Dear Hillel…Thank you

Dear Hillel…Thank you

Dear Queen’s Hillel,

I’ve had a lot of free time open up recently to reflect on my final year at Queen’s and, needless to say, it wasn’t how I visualized it back in September. This school year was definitely different from past years, but not only because of its abrupt pause or transition to online learning.

This year was different because I voluntarily spent a big chunk of my free time hanging out with you…and I’m really happy about that.

I gave you some of my time, but that doesn’t come close to what you’ve given me. Not only have you enhanced my Jewish life on campus, but you enhanced my university experience altogether, providing me with a community of amazing and passionate people that I get to call my friends.

From mishloach manot making to Israeli food baking (shout out to chef Benny), you gave me something to look forward to when I desperately needed a study break.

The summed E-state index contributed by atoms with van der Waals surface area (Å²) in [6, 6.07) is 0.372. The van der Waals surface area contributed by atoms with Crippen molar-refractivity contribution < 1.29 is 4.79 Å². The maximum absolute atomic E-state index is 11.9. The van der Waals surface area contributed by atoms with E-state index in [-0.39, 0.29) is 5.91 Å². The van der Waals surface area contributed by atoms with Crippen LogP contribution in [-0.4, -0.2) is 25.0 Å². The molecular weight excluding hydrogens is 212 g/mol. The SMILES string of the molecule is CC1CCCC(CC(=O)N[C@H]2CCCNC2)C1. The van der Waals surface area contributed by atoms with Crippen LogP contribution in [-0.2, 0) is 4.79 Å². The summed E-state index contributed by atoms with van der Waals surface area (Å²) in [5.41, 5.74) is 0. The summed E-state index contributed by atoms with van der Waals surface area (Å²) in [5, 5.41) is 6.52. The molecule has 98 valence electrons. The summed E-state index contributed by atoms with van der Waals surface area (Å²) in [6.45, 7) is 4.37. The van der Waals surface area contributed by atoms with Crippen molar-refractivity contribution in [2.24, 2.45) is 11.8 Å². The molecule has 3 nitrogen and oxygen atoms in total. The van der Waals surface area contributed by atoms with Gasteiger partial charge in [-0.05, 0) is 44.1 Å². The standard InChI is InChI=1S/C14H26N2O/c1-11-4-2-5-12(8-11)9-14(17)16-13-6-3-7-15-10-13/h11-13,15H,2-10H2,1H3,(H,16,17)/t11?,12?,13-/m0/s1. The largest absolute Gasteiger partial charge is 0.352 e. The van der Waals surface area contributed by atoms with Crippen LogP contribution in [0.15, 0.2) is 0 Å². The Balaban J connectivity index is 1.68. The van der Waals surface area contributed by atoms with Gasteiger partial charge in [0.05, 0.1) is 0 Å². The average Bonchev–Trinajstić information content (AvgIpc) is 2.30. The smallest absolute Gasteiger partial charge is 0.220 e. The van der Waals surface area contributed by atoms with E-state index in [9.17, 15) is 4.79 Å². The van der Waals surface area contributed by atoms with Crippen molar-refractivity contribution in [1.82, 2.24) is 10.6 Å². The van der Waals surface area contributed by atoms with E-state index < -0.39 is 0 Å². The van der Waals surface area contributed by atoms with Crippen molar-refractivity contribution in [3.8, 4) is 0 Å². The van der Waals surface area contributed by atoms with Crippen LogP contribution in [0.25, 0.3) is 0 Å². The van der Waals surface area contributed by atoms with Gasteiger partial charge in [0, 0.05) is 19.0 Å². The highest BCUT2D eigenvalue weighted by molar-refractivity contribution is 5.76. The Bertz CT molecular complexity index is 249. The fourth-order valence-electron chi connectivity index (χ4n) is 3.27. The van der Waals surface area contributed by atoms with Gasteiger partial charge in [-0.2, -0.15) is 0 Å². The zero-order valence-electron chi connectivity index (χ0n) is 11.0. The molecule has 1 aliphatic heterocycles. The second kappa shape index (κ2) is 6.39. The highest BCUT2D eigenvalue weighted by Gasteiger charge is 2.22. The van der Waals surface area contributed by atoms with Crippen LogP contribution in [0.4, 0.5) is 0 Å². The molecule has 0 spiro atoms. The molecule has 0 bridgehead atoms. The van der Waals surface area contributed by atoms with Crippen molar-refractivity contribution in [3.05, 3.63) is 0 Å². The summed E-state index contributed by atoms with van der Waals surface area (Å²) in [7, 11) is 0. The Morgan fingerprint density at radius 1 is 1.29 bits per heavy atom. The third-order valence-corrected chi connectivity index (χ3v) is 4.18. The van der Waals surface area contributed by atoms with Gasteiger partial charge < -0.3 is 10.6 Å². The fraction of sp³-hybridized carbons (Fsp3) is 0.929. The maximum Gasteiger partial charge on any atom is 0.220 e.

From the bottom of my heart I want to thank you but thanking only you just wouldn’t suffice. I’d like to thank the people who made your existence possible and kept you thriving. To Jemma and Jeff, it has been such a pleasure to work alongside you this school year. I watched you both pour your hearts and souls into your work, going above and beyond in your roles. I appreciate every small detail you put into the programs that made them run so flawlessly. You made the difficult tasks look effortless. To the entire executive team, I’ve loved every moment we’ve spent together, whether it was planning an event, partaking in an event or just schmoozing. Thank you for your constant love and encouragement.

Queen’s Hillel, I have learned a lot from you this year. Saying goodbye to you is difficult, but I know there are so many remarkable people who will continue to take good care of you. I am confident you are in good hands with the incoming cohort of students.

It’s been such a pleasure getting to know you. Don’t think of this as a goodbye, but rather a ‘see you later’, as I’ll definitely be back to visit.

With love,

Written By: Sarah Mandel

Holocaust Education Week: Reflections from Queen’s Hillel

Holocaust Education Week: Reflections from Queen’s Hillel